This is a rush transcript from "Glenn Beck," June 16, 2010. This copy may not be in its final form and may be updated.
JUDGE ANDREW NAPOLITANO, GUEST HOST: Since taking office, President Obama has expanded the use of drones in Iraq, Afghanistan, and Pakistan to aid our military. But now, the FAA is under pressure to approve the use of unmanned spy vehicles here in the United States.
Will that put Americans under a government-monitored microscope? Let's ask Wayne Simmons, former intelligence operative and Jacob Hornberger, the founder and president of the Future of Freedom Foundation.
Gentlemen, welcome here. Wayne, to you first. Do drones work? And what do they do when we use them in Pakistan or Afghanistan or Iraq?
WAYNE SIMMONS, FORMER INTELLIGENCE OPERATIVE: Hi, Judge. Yes, they absolutely work. We have — we have actually, judge, second generation platforms now called multi-platform technology.
We can actually put a dirigible up that can stay up about seven days from about 20,000 feet over virtually any type of war zone or any type of area and real-time view, the enemy coming at us from virtually any direction.
So I suspect that we can take that same technology, move it over onto the southern border or perhaps the northern border and use that to keep an eye on the bad guys trying to come across our border.
NAPOLITANO: But Jacob, the last time I checked, the military is not allowed to operate in the United States. The CIA is not allowed to operate in the United States. The right to privacy is still enshrined in the Fourth Amendment.
Question: Can the federal government put satellites in the sky, whether you call them drones or something else, to spy on us as we go about our daily business in this country?
JACOB HORNBERGER, FOUNDER AND PRESIDENT, THE FUTURE OF FREEDOM FOUNDATION: Of course not. And it's never going to be limited to just, quote, "the bad guys." You're talking about the continuing trend toward the militarization of the American society. Ad it revolves around things like the war on drugs that is a failed war that has gone on for some 30 years.
They're going to be using these drones to monitor backyards of people, to see what they're growing and what they're smoking. This is the road to "1984," Orwell's nightmare, judge.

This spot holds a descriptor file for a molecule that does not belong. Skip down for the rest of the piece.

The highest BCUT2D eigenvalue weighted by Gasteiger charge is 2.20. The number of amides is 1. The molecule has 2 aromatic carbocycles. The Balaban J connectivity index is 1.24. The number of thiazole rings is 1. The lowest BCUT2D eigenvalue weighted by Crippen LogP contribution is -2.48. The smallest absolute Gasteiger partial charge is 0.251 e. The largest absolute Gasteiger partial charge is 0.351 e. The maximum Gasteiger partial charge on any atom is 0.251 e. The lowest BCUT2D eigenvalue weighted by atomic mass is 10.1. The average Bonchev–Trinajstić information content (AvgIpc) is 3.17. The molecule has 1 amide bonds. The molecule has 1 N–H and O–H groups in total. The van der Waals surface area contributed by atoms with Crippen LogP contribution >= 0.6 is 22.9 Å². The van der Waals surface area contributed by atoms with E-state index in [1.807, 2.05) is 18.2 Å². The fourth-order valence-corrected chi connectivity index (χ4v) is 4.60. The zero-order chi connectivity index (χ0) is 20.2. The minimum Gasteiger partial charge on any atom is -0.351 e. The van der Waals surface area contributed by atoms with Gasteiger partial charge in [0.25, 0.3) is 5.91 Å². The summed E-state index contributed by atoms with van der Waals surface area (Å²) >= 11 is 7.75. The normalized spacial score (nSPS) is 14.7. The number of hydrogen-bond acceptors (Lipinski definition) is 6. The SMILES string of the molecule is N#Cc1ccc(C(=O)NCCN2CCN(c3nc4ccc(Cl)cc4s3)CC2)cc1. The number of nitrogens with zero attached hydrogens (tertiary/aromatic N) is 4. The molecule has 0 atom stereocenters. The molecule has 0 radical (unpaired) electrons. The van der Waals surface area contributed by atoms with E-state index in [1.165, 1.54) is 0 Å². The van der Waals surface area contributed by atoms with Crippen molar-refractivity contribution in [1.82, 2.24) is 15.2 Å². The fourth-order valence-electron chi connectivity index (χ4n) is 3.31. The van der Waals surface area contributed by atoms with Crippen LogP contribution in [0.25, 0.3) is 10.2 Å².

NAPOLITANO: Wayne, should these drones be able to kill Americans who are in foreign countries whom the president has targeted even though the Constitution requires the government to arrest Americans, charge them with a crime and put them on trial?
SIMMONS: Well, that is certainly way above my pay grade, judge. It's a good question. It's a question that someone way above me is going to have to deal with at some time. But the bottom line is, I admire and respect Jacob and his work.
But I would suspect that he's just way off on this issue about spying on Americans on the southern border. That's not what this technology is for. It can be utilized only to spy on the terrorists that are at the border.
And we need that. We don't have a fence. We have don't have a wall. This can provide and go a long way to protecting Americans and our national security at the same time.
NAPOLITANO: Jacob, what is there to keep the drones just on the border? What is there to restrain local police from asking the feds to spy on somebody? Stated differently, isn't this the beginning or the likely beginning of a slippery slope to the government watching us wherever we go?
HORNBERGER: Of course. It's just the same concept that cameras on every street corner. Well, why don't we just put a camera on everybody's home and car? That will keep everybody really safe.
I came across an article — I don't know how reliable it is — but where a county in North Carolina has been using drones to monitor a motorcycle group at a fair grounds because they look suspicious.
This is the type of thing that inevitably happens when you have government having this kind of military type of power, judge.
NAPOLITANO: Wayne, you would agree that the drones and the government has no business spying on ordinary Americans. You would only support this if this were kept to the borders looking at people trying to get in.
SIMMONS: That is correct, judge. And listen, I work and battled way too long, for too many years to protect the rights and civil liberties of Americans. I'm not about to endorse anything or allow anyone, quite frankly, and would do everything in my power to prevent it to spy on Americans.
That's not what we do with this. And by the way, these are not — these drones not necessarily — would not necessarily be owned by the military. They would be private.
NAPOLITANO: Got it. Got it. Wayne Simmons, Jacob Hornerberger, thanks for joining us.
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